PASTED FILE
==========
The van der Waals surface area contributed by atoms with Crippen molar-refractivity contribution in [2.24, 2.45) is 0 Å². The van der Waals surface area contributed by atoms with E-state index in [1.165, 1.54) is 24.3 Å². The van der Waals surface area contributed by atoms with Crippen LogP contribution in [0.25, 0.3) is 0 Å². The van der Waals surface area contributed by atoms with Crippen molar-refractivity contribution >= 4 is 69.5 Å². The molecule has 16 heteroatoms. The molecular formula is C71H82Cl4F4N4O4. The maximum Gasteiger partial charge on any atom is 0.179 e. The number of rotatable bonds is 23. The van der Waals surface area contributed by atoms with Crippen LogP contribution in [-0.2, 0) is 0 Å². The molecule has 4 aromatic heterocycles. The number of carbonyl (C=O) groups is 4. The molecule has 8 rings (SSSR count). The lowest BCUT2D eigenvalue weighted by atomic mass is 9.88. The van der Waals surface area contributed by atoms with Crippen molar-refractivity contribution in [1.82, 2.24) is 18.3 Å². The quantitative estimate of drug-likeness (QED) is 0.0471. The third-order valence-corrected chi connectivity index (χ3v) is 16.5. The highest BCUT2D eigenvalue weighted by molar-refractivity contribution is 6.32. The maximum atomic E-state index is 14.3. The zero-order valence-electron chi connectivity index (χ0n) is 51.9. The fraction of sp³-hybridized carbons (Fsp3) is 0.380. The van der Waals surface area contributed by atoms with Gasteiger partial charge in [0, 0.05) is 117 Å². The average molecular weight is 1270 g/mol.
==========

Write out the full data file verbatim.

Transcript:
The van der Waals surface area contributed by atoms with Crippen molar-refractivity contribution in [2.24, 2.45) is 0 Å². The van der Waals surface area contributed by atoms with E-state index in [1.165, 1.54) is 24.3 Å². The van der Waals surface area contributed by atoms with Crippen LogP contribution in [0.25, 0.3) is 0 Å². The van der Waals surface area contributed by atoms with Crippen molar-refractivity contribution >= 4 is 69.5 Å². The molecule has 16 heteroatoms. The molecular formula is C71H82Cl4F4N4O4. The maximum Gasteiger partial charge on any atom is 0.179 e. The number of rotatable bonds is 23. The van der Waals surface area contributed by atoms with Crippen LogP contribution in [-0.2, 0) is 0 Å². The molecule has 4 aromatic heterocycles. The number of carbonyl (C=O) groups is 4. The molecule has 8 rings (SSSR count). The lowest BCUT2D eigenvalue weighted by atomic mass is 9.88. The van der Waals surface area contributed by atoms with Crippen molar-refractivity contribution in [1.82, 2.24) is 18.3 Å². The quantitative estimate of drug-likeness (QED) is 0.0471. The third-order valence-corrected chi connectivity index (χ3v) is 16.5. The highest BCUT2D eigenvalue weighted by molar-refractivity contribution is 6.32. The maximum atomic E-state index is 14.3. The zero-order valence-electron chi connectivity index (χ0n) is 51.9. The fraction of sp³-hybridized carbons (Fsp3) is 0.380. The van der Waals surface area contributed by atoms with Gasteiger partial charge in [0, 0.05) is 117 Å². The average molecular weight is 1270 g/mol.